The new budget deal negotiated by outgoing Speaker of the House John Boehner breaks the sequester caps to spend some $80 billion dollars, evenly divided between defense and domestic spending.
The deal also raises the debt ceiling until March 2017, and trades small reforms to the Social Security Disability Insurance (SSDI) program for a repeal of a small part of Obamacare that Democrats feared would spike premiums. But for Boehner, it is a reversal.
As I wrote last month, when Boehner announced his resignation, the Budget Control Act of 2011 was his sole real achievement. At the time, the Speaker held the line against President Barack Obama’s demand for new taxes, and pulled a reluctant Tea Party cohort into line behind a deal to raise the debt ceiling in return for A) a comprehensive plan to tackle deficits and debt, or B) a “sequester” that forced automatic caps on defense and domestic spending.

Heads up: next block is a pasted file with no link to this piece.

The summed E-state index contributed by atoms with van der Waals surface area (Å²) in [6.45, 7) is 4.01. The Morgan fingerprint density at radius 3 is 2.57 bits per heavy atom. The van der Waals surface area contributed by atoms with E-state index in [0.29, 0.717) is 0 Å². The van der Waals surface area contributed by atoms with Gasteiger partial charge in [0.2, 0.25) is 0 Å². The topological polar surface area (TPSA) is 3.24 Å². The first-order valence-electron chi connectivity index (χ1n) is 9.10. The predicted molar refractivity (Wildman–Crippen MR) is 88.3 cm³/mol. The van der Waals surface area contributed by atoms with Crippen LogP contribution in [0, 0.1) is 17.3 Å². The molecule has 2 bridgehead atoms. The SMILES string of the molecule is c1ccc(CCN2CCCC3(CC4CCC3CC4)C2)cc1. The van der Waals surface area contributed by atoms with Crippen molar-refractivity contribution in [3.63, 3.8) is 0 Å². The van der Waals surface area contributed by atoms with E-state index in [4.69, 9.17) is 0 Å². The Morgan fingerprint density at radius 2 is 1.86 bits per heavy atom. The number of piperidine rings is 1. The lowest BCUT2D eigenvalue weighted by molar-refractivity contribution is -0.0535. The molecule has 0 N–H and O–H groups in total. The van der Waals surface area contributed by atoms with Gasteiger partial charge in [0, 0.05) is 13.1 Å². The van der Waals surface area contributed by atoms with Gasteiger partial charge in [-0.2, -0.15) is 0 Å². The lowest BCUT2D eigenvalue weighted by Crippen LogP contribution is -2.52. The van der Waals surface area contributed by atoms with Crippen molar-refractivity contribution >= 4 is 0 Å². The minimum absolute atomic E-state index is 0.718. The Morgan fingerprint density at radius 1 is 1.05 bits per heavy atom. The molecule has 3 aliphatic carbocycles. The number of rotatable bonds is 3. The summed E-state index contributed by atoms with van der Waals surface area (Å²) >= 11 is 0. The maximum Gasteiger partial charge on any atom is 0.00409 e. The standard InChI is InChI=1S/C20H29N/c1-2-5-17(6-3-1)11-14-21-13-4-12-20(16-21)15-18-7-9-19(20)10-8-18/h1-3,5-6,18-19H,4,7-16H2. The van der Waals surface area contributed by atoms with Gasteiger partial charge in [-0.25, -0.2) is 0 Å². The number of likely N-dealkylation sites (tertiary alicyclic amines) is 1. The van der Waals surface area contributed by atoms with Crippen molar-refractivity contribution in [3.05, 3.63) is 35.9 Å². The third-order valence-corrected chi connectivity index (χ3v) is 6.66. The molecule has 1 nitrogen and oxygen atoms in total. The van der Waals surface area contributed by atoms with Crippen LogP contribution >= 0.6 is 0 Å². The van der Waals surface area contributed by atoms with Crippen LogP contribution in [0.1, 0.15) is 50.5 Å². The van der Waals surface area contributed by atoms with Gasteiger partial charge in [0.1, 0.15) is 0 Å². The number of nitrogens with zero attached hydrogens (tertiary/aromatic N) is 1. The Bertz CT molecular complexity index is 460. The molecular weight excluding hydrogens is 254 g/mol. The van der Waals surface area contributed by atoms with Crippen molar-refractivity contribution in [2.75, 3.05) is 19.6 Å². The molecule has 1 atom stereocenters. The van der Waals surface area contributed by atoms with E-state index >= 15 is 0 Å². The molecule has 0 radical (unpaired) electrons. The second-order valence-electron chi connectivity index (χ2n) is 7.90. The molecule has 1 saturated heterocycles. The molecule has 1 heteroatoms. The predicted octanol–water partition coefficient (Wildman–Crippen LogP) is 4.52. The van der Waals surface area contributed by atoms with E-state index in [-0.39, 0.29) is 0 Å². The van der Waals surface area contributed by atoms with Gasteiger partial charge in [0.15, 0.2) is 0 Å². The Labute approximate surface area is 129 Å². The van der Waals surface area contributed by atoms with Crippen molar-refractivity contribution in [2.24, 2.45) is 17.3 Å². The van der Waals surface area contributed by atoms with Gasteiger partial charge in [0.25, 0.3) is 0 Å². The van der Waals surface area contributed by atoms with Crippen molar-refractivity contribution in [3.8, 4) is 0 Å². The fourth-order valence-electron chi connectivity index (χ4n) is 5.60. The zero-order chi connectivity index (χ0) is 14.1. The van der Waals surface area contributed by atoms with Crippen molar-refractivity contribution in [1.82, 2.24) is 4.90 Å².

Plan A failed, so plan B it was.
In 2013, Obama demanded the removal of the sequester caps, even though they had originally been suggested by the White House. He presented the American public with a “parade of horribles” that would result if the sequester were not undone.
But Boehner and Senate Majority Leader Mitch McConnell both held their ground, and Congress reduced spending for two years in a row for the first time since the Korean War.
Now all of that is undone. Republicans are supposed to be glad, because an urgent set of foreign policy crises have emphasized the need for defense spending.
Yet that should come from cuts elsewhere. It was unfortunate to make defense solely a Republican priority in 2011, and it is a mistake today to let Obama off the hook–especially after he just vetoed defense spending.
This budget deal may survive. What is left of Boehner’s legacy will not.